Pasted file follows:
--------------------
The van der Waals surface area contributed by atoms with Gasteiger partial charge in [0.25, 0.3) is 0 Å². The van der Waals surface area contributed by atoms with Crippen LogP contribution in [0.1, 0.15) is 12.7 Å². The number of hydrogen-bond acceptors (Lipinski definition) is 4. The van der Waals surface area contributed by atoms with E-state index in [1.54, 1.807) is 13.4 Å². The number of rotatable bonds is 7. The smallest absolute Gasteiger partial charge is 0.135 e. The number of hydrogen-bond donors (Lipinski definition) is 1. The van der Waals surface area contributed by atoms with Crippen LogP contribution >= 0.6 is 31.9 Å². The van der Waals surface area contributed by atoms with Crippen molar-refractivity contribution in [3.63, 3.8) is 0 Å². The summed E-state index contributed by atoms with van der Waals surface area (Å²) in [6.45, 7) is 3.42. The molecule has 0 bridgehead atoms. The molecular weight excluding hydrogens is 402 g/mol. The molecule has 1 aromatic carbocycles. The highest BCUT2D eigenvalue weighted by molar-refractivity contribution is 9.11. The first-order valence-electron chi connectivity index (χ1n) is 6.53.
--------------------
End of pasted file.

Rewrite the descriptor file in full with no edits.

The van der Waals surface area contributed by atoms with Gasteiger partial charge in [0.25, 0.3) is 0 Å². The van der Waals surface area contributed by atoms with Crippen LogP contribution in [0.1, 0.15) is 12.7 Å². The number of hydrogen-bond acceptors (Lipinski definition) is 4. The van der Waals surface area contributed by atoms with E-state index in [1.54, 1.807) is 13.4 Å². The number of rotatable bonds is 7. The smallest absolute Gasteiger partial charge is 0.135 e. The number of hydrogen-bond donors (Lipinski definition) is 1. The van der Waals surface area contributed by atoms with Crippen LogP contribution >= 0.6 is 31.9 Å². The van der Waals surface area contributed by atoms with Crippen molar-refractivity contribution in [3.63, 3.8) is 0 Å². The summed E-state index contributed by atoms with van der Waals surface area (Å²) in [6.45, 7) is 3.42. The molecule has 0 bridgehead atoms. The molecular weight excluding hydrogens is 402 g/mol. The molecule has 1 aromatic carbocycles. The highest BCUT2D eigenvalue weighted by molar-refractivity contribution is 9.11. The first-order valence-electron chi connectivity index (χ1n) is 6.53.